US Wine Trails - Visiting Three Under the Radar US Wine Regions

For those of us who love wine and wine travel, discovering a great new winery is tremendously rewarding. And while many wine regions in California, Washington, and Oregon are well known, there are a growing number of under the radar areas with a thriving wine culture. Let's explore three incredible U.S. wine trails...

U.S. Wine Travel: It's Not Just California Any More

With over 6000 wineries scattered across the country, wine is big business in the United States. And while most wine lovers are well acquainted with California vintages, the fact is the great majority of U.S. wineries are far from the west coast.

In the last five years, dozens of wine trails have blossomed in areas you wouldn't normally associate with grape growing. Some of these regions have produced wine for generations, but are just now becoming mainstream. Others are just now taking advantage of beneficial microclimates to produce unique grape varietals and award winning wines.

Here are three under the radar wine regions you'll want to know...

Minnesota: The Three Rivers Wine Trail

Grape growing in Minnesota? You bet. In the eastern part of the state, river valleys create ideal climates for growing new hardy grape specimens that have Minnesota's wine scene making a name for itself.
The Three Rivers Wine Trail is tucked just east of the Twin Cities, encompassing historic river towns like Stillwater and Red Wing. The five wineries on the trail are a total distance of about 90 miles apart, making this an easy two day jaunt.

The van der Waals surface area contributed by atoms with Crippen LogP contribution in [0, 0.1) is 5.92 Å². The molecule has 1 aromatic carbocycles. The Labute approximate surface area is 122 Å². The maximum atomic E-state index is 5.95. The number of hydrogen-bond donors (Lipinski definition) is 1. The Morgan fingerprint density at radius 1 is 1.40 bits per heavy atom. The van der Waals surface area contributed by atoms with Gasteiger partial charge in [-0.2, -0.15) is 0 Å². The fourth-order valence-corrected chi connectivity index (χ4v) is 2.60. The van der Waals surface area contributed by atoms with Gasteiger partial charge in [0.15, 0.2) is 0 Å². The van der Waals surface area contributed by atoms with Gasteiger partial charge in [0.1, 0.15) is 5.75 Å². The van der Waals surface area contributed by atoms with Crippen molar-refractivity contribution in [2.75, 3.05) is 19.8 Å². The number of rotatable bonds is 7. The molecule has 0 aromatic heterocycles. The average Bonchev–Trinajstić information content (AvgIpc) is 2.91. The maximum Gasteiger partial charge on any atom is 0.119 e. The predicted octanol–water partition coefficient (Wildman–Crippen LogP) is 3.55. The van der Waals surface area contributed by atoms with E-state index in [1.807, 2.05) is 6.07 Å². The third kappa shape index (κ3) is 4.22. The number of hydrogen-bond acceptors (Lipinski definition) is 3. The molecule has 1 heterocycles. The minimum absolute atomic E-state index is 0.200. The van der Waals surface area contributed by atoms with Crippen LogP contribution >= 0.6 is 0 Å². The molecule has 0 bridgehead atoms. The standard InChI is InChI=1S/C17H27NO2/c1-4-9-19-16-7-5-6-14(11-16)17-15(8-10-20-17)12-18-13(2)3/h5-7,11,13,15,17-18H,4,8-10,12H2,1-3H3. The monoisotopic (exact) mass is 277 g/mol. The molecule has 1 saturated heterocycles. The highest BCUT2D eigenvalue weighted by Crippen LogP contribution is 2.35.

Native grapes are used to craft spicy, bold reds and crisp whites that are earning praise from wine critics and national publications. The area itself is especially beautiful in the fall, when autumn colors arrive in a blaze of glory.

Eastern Connecticut Wine Trail

You might be surprised to know that Connecticut has not one but two wine trails. This small state has over a dozen wineries, from small farm operations to larger firms producing thousands of cases annually.

Connecticut's climate is tempered by the Atlantic Ocean, and its varied topography creates small microclimates where grapes thrive. Expect to see numerous crisp white wines, particularly chardonnays and rieslings.

The scenery on both of the state's wine trails is spectacular, a mix of rugged coastal features and rolling farm land. Antique and specialty shopping is popular along the way, as is a visit to Mystic along the coast, with the town's unique harborfront.

Missouri: America's First Wine District

About an hour west of St. Louis, a strong German influence in the small town of Hermann carries on a 150 year old wine making tradition. This part of Missouri is well known for outdoor activities like biking and hiking along with the dozen or so wineries that thrive here.

Missouri is best known for deep and bold red wines, like Nortons and Chambourcins. The history of wine making is well established, and actually predates the California wine industry by several decades.

Numerous events and festivals are held along the Hermann Wine Trail throughout the year, making it an ideal weekend excursion or combined with a visit to St. Louis.

In the last ten years, dozens of new wine trails have sprung up in areas not normally associated with wine making. Much of the fun of wine travel is learning about these unique areas and the vintages they produce. With over 100 wine trails in the United States, you're sure to find one within a half day drive of wherever you live.

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